A broker's sales associates are general agents of the broker. A sales associate owes the broker the duties of competence, obedience, accounting, loyalty and disclosure. The broker's obligations to the sales associate are compensation, reimbursement, indemnification and performance. In addition, the broker will authorize the extent to which the sales associate can bind the broker. Since a sales associate is an agent of the broker and the broker is an agent of the principal, the sales associate is sometimes called a subagent of the broker.
The Commissioner's Regulations provide that every real estate broker must have a written agreement with each of his salespersons, whether licensed as a salesperson or a broker under a broker- salesperson arrangement. An employment contract between broker and salesperson may establish the relationship between them only to the extent that the provisions do not conflict with the law.
Agreements between brokers cooperating in the sale of real property for a division of commission or fees are not illegal nor against public policy and will be construed and enforced the same as other contracts not required to be in writing. No partnership or joint venture is created by such an agreement between cooperating brokers in their efforts to sell property listed with one of them. Where a cooperating broker has been the procuring cause of the sale and this broker's services are completed, this broker is entitled to recover the selling broker's share of the commission from the listing broker. Where the original broker fixed the compensation at a certain sum, the original broker cannot deprive the assisting broker of a portion of the commission by settling with the principal for a lesser sum. An implied warranty exists that the owner will pay the amount of the commission as specified, and the original broker is liable to the other broker for the other broker's portion regardless of what the original broker settles for, unless the consent of the assisting broker is obtained. The listing broker is liable to the cooperating broker for the payment of the commission only if the listing broker has received a commission from the seller. If the cooperating broker abandons an agreement for the division of a commission, the listing broker may then sell the property without being liable to the other broker for a share of the commission earned.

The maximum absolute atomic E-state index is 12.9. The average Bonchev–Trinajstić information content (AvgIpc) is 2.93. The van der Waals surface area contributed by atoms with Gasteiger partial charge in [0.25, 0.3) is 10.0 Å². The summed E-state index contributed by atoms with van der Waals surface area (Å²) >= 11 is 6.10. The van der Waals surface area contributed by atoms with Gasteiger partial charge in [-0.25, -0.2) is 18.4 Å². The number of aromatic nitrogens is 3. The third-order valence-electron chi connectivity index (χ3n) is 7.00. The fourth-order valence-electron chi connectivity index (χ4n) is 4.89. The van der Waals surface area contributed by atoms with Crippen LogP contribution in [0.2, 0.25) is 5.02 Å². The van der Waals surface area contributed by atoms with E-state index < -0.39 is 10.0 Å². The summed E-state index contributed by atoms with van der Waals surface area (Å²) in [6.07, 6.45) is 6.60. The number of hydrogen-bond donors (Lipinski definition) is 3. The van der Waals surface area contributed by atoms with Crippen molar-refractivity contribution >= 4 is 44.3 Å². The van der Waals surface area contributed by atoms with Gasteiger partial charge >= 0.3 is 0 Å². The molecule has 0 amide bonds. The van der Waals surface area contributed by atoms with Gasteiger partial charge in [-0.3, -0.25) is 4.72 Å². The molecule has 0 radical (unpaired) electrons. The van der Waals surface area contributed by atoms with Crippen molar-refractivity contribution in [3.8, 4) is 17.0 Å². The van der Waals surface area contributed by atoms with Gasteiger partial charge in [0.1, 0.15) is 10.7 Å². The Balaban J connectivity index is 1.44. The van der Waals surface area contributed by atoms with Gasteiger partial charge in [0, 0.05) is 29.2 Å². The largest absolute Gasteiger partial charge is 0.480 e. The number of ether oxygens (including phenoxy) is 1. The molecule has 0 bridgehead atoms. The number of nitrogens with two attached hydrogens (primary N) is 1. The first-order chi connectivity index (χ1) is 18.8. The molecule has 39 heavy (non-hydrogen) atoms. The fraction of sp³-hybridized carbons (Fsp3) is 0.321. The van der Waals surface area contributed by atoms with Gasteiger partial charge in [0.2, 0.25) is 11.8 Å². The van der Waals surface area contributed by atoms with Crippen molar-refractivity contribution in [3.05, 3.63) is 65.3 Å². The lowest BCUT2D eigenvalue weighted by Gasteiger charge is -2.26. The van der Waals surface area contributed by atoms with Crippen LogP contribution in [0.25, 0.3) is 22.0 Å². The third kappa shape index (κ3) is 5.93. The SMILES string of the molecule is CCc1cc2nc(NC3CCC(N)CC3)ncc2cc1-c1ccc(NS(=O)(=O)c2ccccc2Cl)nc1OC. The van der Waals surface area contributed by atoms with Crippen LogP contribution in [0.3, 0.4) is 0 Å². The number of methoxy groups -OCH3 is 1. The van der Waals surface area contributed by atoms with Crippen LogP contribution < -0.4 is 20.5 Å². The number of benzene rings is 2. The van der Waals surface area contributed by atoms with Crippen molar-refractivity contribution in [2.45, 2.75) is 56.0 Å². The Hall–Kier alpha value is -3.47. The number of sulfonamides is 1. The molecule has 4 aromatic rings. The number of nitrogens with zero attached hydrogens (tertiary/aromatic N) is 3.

The general rule is that the listing broker can delegate duties to a cooperating broker unless the principal forbids him from doing so. Custom dictates that a listing broker cooperate with other brokers rather than monopolize the listing. This is to the principal's advantage as the principal obtains the most exposure and thus can more readily market his property, which is just what the listing broker is hired to do. A property listed with a broker who is a member of a Multiple Listing Service (MLS) receives the advantage of greater sales exposure which can mean a better price and quicker sale. It is highly improbable that a broker can perform his duty to use his "best efforts" and not cooperate with other brokers.
The use of a cooperating broker (through a Multiple Listing Service or otherwise), lets the cooperating broker represent the principal in the same manner as does the listing broker, when approved by the principal. Although the law is somewhat unclear, the listing broker is not responsible to third parties for the acts of the cooperating broker, rather the principal is liable. Should an agent utilize a cooperating broker without the authority from the principal, the cooperating broker is his agent and the principal has no connection with the cooperating broker.